The Washington State Patrol sent out a reminder today that starting at midnight vehicles driving by someone arrested for DUI will be towed and held for 12 hours.
Officers will not have discretion to let a sober friend take over the wheel, or a family member pick up the vehicle at roadside, the patrol wrote in a press release.
“This is about making sure that impaired drivers don’t return to their cars and drive again before they’ve sobered up,” State Patrol Chief John R. Batiste said in the release. “This isn’t about trying to punish someone for driving drunk. If they’re found guilty that will become the court’s job.”
The 2011 legislature passed the law after realizing that police were in a no-win situation.
Here’s the rest of the release:
Many jurisdictions lack jail space in which to book those arrested for drunk driving. After processing, arrested persons are typically released to a responsible adult or allowed to take a taxi home.
But the courts wouldn’t allow officers to impound vehicles without considering alternatives to impound or having the driver’s permission.
“It was the classic case of being between a rock and a hard place,” Batiste said. “We had someone whose judgment we knew was impaired, but we couldn’t lock them up and we couldn’t secure their vehicle.”
The result was predictable. In 2007 an impaired driver returned to her vehicle, drove before sobering up, and caused a collision. The person she hit was seriously injured, and won a nearly $5 million judgment against Whatcom County and the State Patrol.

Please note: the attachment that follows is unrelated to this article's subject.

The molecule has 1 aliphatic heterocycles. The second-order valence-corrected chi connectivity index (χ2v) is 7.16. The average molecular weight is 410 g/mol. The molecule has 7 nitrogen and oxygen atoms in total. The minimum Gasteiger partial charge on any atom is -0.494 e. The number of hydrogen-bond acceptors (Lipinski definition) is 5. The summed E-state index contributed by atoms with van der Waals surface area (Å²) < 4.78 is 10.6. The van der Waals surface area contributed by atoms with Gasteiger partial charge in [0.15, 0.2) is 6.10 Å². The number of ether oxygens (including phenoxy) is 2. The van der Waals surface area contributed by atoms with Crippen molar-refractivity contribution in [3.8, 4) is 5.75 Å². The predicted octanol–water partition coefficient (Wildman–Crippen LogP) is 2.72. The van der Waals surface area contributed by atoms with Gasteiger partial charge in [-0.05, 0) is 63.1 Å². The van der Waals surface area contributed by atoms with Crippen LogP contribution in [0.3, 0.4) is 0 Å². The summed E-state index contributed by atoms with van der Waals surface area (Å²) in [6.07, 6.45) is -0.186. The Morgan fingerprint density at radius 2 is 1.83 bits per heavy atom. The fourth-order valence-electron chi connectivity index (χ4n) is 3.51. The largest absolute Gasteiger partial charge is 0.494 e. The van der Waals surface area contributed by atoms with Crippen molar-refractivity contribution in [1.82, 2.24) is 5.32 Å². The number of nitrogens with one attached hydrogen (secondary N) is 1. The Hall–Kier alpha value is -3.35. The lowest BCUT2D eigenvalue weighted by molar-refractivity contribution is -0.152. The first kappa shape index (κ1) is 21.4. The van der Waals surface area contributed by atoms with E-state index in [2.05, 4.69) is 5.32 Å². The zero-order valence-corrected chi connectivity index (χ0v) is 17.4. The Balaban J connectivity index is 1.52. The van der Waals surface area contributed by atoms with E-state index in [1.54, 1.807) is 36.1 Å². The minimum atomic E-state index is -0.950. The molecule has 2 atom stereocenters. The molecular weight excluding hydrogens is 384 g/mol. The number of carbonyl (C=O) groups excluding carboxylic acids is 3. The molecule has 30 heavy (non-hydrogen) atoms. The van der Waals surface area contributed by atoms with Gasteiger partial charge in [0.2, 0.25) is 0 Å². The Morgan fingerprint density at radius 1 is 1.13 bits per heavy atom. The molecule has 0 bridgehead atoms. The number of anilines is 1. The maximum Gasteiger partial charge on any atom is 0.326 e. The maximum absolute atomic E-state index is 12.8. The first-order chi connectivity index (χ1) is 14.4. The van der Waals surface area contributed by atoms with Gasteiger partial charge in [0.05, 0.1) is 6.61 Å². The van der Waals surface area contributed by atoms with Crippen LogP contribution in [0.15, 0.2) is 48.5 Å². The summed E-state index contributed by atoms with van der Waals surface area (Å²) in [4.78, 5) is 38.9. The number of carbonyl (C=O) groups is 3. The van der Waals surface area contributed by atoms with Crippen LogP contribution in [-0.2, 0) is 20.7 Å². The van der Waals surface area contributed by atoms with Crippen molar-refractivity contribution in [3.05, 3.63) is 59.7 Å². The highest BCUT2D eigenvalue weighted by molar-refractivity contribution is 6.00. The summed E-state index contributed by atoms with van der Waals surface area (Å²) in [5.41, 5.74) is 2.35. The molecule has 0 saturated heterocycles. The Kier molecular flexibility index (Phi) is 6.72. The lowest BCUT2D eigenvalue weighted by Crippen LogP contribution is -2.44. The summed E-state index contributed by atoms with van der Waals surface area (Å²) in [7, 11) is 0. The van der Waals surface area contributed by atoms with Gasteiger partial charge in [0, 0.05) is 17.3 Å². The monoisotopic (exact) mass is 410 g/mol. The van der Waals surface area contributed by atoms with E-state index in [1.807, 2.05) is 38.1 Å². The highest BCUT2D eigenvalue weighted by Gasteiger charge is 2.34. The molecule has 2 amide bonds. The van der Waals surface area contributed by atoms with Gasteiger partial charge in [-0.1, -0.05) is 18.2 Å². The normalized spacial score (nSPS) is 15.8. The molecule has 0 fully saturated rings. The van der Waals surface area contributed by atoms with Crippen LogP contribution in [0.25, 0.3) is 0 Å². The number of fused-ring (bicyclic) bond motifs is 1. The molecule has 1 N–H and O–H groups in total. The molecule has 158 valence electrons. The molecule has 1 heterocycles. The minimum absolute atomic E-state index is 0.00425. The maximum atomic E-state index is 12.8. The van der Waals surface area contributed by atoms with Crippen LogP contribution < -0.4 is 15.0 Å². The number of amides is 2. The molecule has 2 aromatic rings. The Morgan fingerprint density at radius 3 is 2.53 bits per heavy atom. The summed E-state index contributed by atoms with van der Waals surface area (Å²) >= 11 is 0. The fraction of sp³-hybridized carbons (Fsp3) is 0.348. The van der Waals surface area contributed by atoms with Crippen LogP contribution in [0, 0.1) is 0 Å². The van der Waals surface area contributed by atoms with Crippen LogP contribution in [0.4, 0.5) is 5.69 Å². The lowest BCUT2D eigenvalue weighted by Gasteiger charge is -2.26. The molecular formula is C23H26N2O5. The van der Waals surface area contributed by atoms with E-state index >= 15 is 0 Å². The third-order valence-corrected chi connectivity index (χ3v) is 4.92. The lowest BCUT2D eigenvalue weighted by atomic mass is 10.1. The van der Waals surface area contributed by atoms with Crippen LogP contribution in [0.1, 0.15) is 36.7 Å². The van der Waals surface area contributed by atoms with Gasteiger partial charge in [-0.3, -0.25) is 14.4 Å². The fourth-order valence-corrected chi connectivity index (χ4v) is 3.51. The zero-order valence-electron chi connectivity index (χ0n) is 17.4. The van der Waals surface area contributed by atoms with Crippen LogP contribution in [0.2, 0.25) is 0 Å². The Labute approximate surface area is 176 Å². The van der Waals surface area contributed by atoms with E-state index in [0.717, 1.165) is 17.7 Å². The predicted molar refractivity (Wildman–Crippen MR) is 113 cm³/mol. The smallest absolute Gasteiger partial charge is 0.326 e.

Now, vehicles driven by those arrested for DUI will be towed and held for 12 hours. There are three exceptions that would allow someone to reclaim the car before the 12 hours are up:
- If the vehicle is owned by someone other than the arrested person, such as a business owner, the owner may reclaim the car at the tow lot.
- A registered co-owner may go to the tow company and redeem the vehicle.
- Commercial or farm transport vehicles reclaimed by a legal owner who is not the arrested subject. Commercial and farm transport vehicles are the only types that can be released at the site of the arrest.
Police arrest nearly 40,000 impaired drivers every year. Although Washington’s highway fatality rate is falling, the number killed by impaired drivers is not falling as rapidly.
The Washington State Patrol is a committed partner in Target Zero, the state’s Strategic Highway Safety Plan with the goal of zero annual traffic fatalities by 2030.